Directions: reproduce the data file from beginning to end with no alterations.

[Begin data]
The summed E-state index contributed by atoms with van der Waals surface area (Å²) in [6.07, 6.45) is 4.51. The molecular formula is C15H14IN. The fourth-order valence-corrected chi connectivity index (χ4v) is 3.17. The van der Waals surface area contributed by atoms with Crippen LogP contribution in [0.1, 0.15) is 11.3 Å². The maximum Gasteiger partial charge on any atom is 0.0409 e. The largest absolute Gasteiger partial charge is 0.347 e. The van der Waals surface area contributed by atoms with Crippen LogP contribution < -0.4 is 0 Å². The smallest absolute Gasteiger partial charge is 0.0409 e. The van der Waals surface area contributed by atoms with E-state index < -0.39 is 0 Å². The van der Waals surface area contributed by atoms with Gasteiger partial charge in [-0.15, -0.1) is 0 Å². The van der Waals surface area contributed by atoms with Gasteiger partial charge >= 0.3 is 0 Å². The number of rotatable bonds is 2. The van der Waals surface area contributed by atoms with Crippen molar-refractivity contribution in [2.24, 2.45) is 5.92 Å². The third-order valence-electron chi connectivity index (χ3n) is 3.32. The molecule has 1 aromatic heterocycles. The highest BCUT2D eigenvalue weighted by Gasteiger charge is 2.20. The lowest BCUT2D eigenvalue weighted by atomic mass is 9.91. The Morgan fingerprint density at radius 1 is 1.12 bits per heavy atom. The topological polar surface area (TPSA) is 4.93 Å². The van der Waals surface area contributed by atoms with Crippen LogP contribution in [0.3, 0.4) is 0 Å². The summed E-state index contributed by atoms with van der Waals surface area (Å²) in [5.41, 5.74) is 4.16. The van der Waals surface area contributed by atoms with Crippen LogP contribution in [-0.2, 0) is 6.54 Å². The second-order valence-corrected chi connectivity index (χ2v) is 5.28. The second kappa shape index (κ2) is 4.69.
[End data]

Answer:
The summed E-state index contributed by atoms with van der Waals surface area (Å²) in [6.07, 6.45) is 4.51. The molecular formula is C15H14IN. The fourth-order valence-corrected chi connectivity index (χ4v) is 3.17. The van der Waals surface area contributed by atoms with Crippen LogP contribution in [0.1, 0.15) is 11.3 Å². The maximum Gasteiger partial charge on any atom is 0.0409 e. The largest absolute Gasteiger partial charge is 0.347 e. The van der Waals surface area contributed by atoms with Crippen LogP contribution < -0.4 is 0 Å². The smallest absolute Gasteiger partial charge is 0.0409 e. The van der Waals surface area contributed by atoms with E-state index < -0.39 is 0 Å². The van der Waals surface area contributed by atoms with Gasteiger partial charge in [-0.15, -0.1) is 0 Å². The van der Waals surface area contributed by atoms with Gasteiger partial charge >= 0.3 is 0 Å². The number of rotatable bonds is 2. The van der Waals surface area contributed by atoms with Crippen molar-refractivity contribution in [2.24, 2.45) is 5.92 Å². The third-order valence-electron chi connectivity index (χ3n) is 3.32. The molecule has 1 aromatic heterocycles. The highest BCUT2D eigenvalue weighted by Gasteiger charge is 2.20. The lowest BCUT2D eigenvalue weighted by atomic mass is 9.91. The Morgan fingerprint density at radius 1 is 1.12 bits per heavy atom. The topological polar surface area (TPSA) is 4.93 Å². The van der Waals surface area contributed by atoms with Crippen LogP contribution in [0.3, 0.4) is 0 Å². The summed E-state index contributed by atoms with van der Waals surface area (Å²) in [5.41, 5.74) is 4.16. The van der Waals surface area contributed by atoms with Crippen LogP contribution in [-0.2, 0) is 6.54 Å². The second-order valence-corrected chi connectivity index (χ2v) is 5.28. The second kappa shape index (κ2) is 4.69.